Beowulf: Chapter 28

“So it is goodbye now to all you know and love
On your home-ground, the open-handedness,
The giving of war-swords. Every one of you
With freeholds of land, our whole nation,
Will be dispossessed, once princes from beyond
Get tidings of how you turned and fled
And disgraced yourselves. A warrior will sooner
Die than live a life of shame.”
Then he ordered the outcome of the fight to be reported
To those camped on the ridge, that crowd of retainers
Who had sat all morning, sad at heart,
Shield-bearers wondering about
The man they loved: would this day be his last
Or would he return. He told the truth
And did not balk, the rider who bore
News to the cliff-top. He addressed them all:
“Now the people’s pride and love,
The lord of the Geats, is laid on his deathbed,
Brought down by the dragon’s attack.
Beside him lies the bane of his life,
Dead from knife-wounds. There was no way
Beowulf could manage to get the better
Of the monster with his sword. Wiglaf sits
At Beowulf’s side, the son of Weohstan,
The living warrior watching by the dead,
Keeping weary vigil, holding a wake
For the loved and the loathed.
Now war is looming
Over our nation, soon it will be known
To Franks and Frisians, far and wide,
That the king is gone. Hostility has been great
Among the Franks since Hygelac sailed forth
At the head of a war-fleet into Friesland:
There the Hetware harried and attacked
And overwhelmed him with great odds.
The leader in his war-gear was laid low,
Fell amongst followers; that lord did not favor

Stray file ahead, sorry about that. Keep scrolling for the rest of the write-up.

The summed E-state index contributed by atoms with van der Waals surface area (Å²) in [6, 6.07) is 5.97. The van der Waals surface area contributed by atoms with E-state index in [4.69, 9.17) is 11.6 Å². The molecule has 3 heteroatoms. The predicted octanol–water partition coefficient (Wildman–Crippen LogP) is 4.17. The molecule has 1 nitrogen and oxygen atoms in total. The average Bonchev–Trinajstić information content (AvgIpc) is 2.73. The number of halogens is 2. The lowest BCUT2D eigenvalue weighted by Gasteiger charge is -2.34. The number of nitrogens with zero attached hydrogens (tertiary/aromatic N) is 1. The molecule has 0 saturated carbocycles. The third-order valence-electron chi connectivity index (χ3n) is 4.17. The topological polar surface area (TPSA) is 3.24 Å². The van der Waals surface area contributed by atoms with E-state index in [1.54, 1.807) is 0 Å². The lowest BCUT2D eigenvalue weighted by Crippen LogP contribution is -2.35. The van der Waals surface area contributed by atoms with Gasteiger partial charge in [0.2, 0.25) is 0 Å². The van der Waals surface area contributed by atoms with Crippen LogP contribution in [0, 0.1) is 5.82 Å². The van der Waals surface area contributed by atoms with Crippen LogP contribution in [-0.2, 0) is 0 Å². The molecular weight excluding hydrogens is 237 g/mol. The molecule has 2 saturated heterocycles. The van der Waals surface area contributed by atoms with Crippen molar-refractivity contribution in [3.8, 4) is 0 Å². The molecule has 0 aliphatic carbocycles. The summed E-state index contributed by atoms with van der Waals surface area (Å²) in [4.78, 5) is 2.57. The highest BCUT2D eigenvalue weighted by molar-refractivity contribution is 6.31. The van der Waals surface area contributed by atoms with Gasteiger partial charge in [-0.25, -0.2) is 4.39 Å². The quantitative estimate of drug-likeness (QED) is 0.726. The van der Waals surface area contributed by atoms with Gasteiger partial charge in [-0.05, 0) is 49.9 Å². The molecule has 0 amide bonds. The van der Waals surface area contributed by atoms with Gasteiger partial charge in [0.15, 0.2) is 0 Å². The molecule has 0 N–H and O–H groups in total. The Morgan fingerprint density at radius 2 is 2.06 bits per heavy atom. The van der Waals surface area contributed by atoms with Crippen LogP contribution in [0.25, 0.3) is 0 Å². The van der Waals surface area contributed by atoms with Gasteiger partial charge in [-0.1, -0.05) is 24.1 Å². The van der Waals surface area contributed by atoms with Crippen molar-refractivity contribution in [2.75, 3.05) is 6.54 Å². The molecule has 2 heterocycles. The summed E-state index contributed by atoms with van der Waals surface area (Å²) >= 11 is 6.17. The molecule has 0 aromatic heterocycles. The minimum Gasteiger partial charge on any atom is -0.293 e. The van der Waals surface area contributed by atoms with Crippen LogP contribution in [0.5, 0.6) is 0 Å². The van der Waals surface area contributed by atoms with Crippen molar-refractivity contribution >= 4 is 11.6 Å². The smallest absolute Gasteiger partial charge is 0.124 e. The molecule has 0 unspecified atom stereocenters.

His company with spoils. The Merovingian king
Has been an enemy to us ever since.
“Nor do I expect peace of pact-keeping
Of any sort from the Swedes. Remember:
At Ravenswood, Ongentheow
Slaughtered Haethcyn, Hrethel’s son,
When the Geat people in their arrogance
First attacked the fierce Shylfings.
The return blow was quickly struck
By Ohthere’s father. Old and terrible,
He felled the sea-king and saved is own
Aged wife, the mother of Onela
And of Ohthere, bereft of her gold rings.
Then he kept hard on the heels of the foe
And drove them, leaderless, lucky to get away,
In a desperate route to Ravenswood.
His army surrounded the weary remnant
Where they nursed their wounds; all through the night
He howled threats at those huddled survivors,
Promises to axe their bodies open
When dawn broke, dangle them from gallows
To feed the birds. But at first light
When their spirits were lowest, relief arrived.
They heard the sound of Hygelac’s horn,
His trumpet calling as he came to find them ,
The hero in pursuit, at hand with troops.
“The bloody swathe that Swedes and Geats
Cut through each other was everywhere.
No one could miss their murderous feuding.
Then the old man made his move,
Pulled back, barred his people in:
Ongentheow withdrew to higher ground.
Hygelac’s pride and prowess as a fighter
Were known to the earl; he had no confidence
That he could hold out against that horde of seamen,
Defend wife and the ones he loved
From the shock of the attack. He retreated for shelter
Behind the earth wall. Then Hygelac swooped
On the Swedes at bay, his banners swarmed
Into their refuge, the Geat forces
Drove forward to destroy the camp.
There in his gray hairs, Ongentheow
Was cornered, ringed around with swords.
And it came to pass that the king’s fate
Was in Eofor’s hands, and in his alone.
Wulf, son of Wonred, went for him in anger,
Split him open so that blood came spurting
From under his hair. The old hero
Still did not flinch, but parried fast,
Hit back with a harder stroke:
The king turned and took him on.
Then Wonred’s son, the brave Wulf,
Could land no blow against the aged lord.
Ongentheow divided his helmet
So that he buckled and bowed his bloodied head
And dropped to the ground. But his doom held off.
Though he was cut deep, he recovered again.
“With his brother down, the undaunted Eofor,
Hygelac’s thane, hefted his sword
And smashed murderously at the massive helmet
Past the lifted shield. And the king collapsed,
The shepherd of people was sheared of life.